Growing up in Providence, Rhode Island, Daniel Hernandez was his family’s helper: He translated for his immigrant parents, filling out paperwork with them and navigating their appointments.

Though his own language barrier led him to feel uncomfortable in a classroom, he dreamed of pursuing a career in health care because he wanted to expand his desire to help others.

“I had a notion of wanting to just help people and have an impact on people’s lives,” said Hernandez, who went on to earn his associate degree in dental hygiene from the Community College of Rhode Island. “So I feel like dental hygiene was a very good job, a career. In the smallest ways, I can just help somebody.”

The community college learning lab and dental clinic in which Hernandez trained is now a newly refurbished space where dental hygiene students refine their technique on mannequins outfitted with realistic incisors, molars, and cuspids. The clinic was remodeled through a partnership with Delta Dental of Rhode Island and supported by a $400,000 grant from Strada Education Foundation.

Through the partnership, Delta Dental provides scholarship support to 10 dental hygiene students each year who commit to working in Rhode Island for at least one year after graduation, and the students train in a state-of-the-art facility. The community benefits, too, through free dental cleanings the students provide to 1,000 Rhode Islanders each year.

“What I found is just a really strong bond between the community college and Delta Dental of Rhode Island in a shared goal of making sure that there’s this pipeline of highly trained dental hygienists entering the workforce here in Rhode Island,” said Michelle Muscatello, vice president of communications and external affairs at Delta Dental of Rhode Island, part of a network of dental insurance companies with members operating in all 50 U.S. states. “So we met with them, identified the need from the college and from the workforce, and then really tailored our partnership to meet that need.”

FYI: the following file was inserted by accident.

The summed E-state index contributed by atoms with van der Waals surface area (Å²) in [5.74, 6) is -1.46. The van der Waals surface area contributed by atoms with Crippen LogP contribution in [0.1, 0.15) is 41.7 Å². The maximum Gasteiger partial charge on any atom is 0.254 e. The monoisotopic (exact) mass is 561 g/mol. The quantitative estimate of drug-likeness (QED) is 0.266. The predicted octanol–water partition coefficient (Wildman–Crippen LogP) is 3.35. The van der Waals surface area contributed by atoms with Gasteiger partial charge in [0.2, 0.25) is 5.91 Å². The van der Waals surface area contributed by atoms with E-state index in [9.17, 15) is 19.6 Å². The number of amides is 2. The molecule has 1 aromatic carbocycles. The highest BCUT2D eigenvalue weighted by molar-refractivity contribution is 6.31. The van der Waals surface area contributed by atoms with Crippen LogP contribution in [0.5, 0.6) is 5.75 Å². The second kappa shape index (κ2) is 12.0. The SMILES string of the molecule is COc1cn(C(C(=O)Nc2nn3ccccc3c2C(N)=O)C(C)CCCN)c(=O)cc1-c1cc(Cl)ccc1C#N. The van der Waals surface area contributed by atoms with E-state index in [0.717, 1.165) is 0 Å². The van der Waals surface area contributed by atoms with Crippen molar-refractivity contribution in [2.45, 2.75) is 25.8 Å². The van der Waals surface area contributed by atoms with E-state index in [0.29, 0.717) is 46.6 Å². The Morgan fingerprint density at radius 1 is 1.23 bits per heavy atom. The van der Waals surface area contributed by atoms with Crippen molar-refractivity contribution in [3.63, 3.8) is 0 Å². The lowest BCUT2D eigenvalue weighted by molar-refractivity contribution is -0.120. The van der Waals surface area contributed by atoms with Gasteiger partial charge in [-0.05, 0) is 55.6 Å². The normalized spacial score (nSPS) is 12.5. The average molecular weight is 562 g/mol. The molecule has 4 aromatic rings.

The partnership originated in 2021, when oral hygiene professor Julie Galleshaw and Delta Dental of Rhode Island Senior Vice President and Chief Operating Officer Thomas Chase met at a dental conference. Galleshaw shared that the college’s dental training lab hadn’t been updated since 2003, and Chase explained the acute impact of an ongoing dental hygienist shortage across the country: According to a June 2022 American Dental Association poll, nearly 40 percent of dentists nationwide are trying to hire dental hygienists, and 95 percent of those say the recruitment is extremely or very difficult.

The partnership led the Community College of Rhode Island to be among 11 community colleges that qualified for a Strada Employer and Community College Partnership Challenge grant.

Joseph Perroni, president and CEO of Delta Dental of Rhode Island, calls the company’s relationship with the Community College of Rhode Island “outstanding” and “just a breath of fresh air.” The key, he notes, was settling on a plan that benefits both the institution and the industry. “I think this is a model that could take off nationally,” Perroni said.

The partnership created space for a 25 percent increase in the number of dental hygiene students at the Community College of Rhode Island. “We’re very grateful to work with our partners in the workforce area and develop curriculum programming that they need as they expand and improve their workforce pipeline,” said Rosemary Costigan, interim president of the community college. “We’re there to serve and to help them reach those goals.”

Beyond the ample job opportunities, many dental hygienists are drawn to the field because it puts them on the front lines of a personalized health care experience.

“I’ve always said, ‘If I can make a difference in one person’s life, I’ve made a difference in thousands,’” said Galleshaw, the oral health professor at the Community College of Rhode Island. “When I treat a patient that exponentially can help other people in their family, I can make their lives better. When I teach my students, I’ve not only created one hygienist; that’s one hygienist’s hands that I’ve helped to form.”

Hernandez’s hands are among the ones Galleshaw shaped. At his graduation, the man who grew up feeling he didn’t belong in a classroom earned the oral health care department’s Golden Scaler Award, presented to the dental hygiene student who demonstrates the best clinical skills.